After strong opposition, Dulles Greenway backs off push for toll change plan this year

WASHINGTON — Facing stiff opposition from Loudoun County leaders, the owners of Virginia’s Dulles Greenway said Monday they will no longer push for a bill in Richmond this year that would allow consistent toll increases for years along with limited distance-based tolling.

“Without the required level of support from elected officials in Loudoun County we do not believe it is appropriate at this time to continue to pursue passage of the legislative framework needed to put this plan in place during the 2019 General Assembly Session,” said E. Thomas Sines, chairman of the Greenway ownership group TRIP II.

The Dulles Greenway is privately owned and operated. The owners now oppose a set of bills in Richmond that would either provide guaranteed rate increases for only 10 more years or more significantly overhaul the regulations governing the road.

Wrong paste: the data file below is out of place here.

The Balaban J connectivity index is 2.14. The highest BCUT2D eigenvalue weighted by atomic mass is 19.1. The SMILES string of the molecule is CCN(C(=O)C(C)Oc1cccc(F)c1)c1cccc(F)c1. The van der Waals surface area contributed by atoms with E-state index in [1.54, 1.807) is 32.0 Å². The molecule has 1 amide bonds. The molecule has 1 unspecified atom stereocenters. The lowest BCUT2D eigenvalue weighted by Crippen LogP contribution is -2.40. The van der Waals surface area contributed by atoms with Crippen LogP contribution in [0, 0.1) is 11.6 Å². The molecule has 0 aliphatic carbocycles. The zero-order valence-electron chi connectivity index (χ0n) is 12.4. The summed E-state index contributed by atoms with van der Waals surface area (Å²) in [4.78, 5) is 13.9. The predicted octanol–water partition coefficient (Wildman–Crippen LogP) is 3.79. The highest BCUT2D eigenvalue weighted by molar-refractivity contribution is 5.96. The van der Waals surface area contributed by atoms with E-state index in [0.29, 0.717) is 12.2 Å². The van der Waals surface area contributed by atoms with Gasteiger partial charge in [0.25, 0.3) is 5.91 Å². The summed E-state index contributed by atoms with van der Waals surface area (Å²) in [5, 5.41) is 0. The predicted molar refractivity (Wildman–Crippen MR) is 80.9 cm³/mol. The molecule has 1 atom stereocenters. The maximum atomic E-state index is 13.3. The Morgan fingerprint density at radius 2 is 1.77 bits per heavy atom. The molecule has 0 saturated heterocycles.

Without decades of set guaranteed increases they had asked for, nor distance-based tolls set at at least $1 per mile, the road’s owners said Monday they would not install $30 million in tolling upgrades that would allow for limited distance-based tolling.

The legally guaranteed toll rate increases on the Greenway, which are locked in at the rate of inflation (as measured by the consumer price index) plus 1 percent, are due to expire next year. The Greenway had sought to extend that set rate increase while also adding distance-based tolling outside of rush hour that would have limited some of the future increases for very short trips.

Other bills could be introduced in Richmond next year following the November elections for all 140 seats in the General Assembly and the Loudoun County Board of Supervisors. If there is no change in the law, the Greenway could apply to the State Corporation Commission for future increases. Loudoun County leaders have vowed to push back in any rate application case.

In the past, the Greenway applied for increases around every three years, but they would be able to apply for increases more frequently if none of this year’s bills become law.

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